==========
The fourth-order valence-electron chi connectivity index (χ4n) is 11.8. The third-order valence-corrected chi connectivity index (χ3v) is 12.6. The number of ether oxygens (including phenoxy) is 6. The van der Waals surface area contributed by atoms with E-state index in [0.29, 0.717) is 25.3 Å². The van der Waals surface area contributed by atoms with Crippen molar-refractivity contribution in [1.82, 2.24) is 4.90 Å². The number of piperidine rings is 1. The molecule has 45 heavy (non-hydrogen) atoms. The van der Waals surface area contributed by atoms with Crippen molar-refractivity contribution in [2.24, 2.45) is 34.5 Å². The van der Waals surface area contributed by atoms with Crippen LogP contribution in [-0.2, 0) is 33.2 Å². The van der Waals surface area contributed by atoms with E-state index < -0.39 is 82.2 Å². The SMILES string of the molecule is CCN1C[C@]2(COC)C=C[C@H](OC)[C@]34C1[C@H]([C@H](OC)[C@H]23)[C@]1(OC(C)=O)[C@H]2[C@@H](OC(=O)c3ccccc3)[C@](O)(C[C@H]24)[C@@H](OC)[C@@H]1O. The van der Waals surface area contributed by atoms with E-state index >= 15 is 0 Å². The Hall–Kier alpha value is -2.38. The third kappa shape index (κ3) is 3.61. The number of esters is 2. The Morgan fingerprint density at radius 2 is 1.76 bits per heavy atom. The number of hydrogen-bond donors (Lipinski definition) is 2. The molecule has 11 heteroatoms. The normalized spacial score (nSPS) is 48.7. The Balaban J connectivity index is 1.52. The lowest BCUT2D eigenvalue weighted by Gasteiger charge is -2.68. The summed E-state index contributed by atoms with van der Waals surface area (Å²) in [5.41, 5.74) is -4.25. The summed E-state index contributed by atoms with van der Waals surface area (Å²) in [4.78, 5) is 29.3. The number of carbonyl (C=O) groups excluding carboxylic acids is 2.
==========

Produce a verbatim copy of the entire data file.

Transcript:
The fourth-order valence-electron chi connectivity index (χ4n) is 11.8. The third-order valence-corrected chi connectivity index (χ3v) is 12.6. The number of ether oxygens (including phenoxy) is 6. The van der Waals surface area contributed by atoms with E-state index in [0.29, 0.717) is 25.3 Å². The van der Waals surface area contributed by atoms with Crippen molar-refractivity contribution in [1.82, 2.24) is 4.90 Å². The number of piperidine rings is 1. The molecule has 45 heavy (non-hydrogen) atoms. The van der Waals surface area contributed by atoms with Crippen molar-refractivity contribution in [2.24, 2.45) is 34.5 Å². The van der Waals surface area contributed by atoms with Crippen LogP contribution in [-0.2, 0) is 33.2 Å². The van der Waals surface area contributed by atoms with E-state index < -0.39 is 82.2 Å². The SMILES string of the molecule is CCN1C[C@]2(COC)C=C[C@H](OC)[C@]34C1[C@H]([C@H](OC)[C@H]23)[C@]1(OC(C)=O)[C@H]2[C@@H](OC(=O)c3ccccc3)[C@](O)(C[C@H]24)[C@@H](OC)[C@@H]1O. The van der Waals surface area contributed by atoms with E-state index >= 15 is 0 Å². The Hall–Kier alpha value is -2.38. The third kappa shape index (κ3) is 3.61. The number of esters is 2. The Morgan fingerprint density at radius 2 is 1.76 bits per heavy atom. The number of hydrogen-bond donors (Lipinski definition) is 2. The molecule has 11 heteroatoms. The normalized spacial score (nSPS) is 48.7. The Balaban J connectivity index is 1.52. The lowest BCUT2D eigenvalue weighted by Gasteiger charge is -2.68. The summed E-state index contributed by atoms with van der Waals surface area (Å²) in [5.41, 5.74) is -4.25. The summed E-state index contributed by atoms with van der Waals surface area (Å²) in [4.78, 5) is 29.3. The number of carbonyl (C=O) groups excluding carboxylic acids is 2.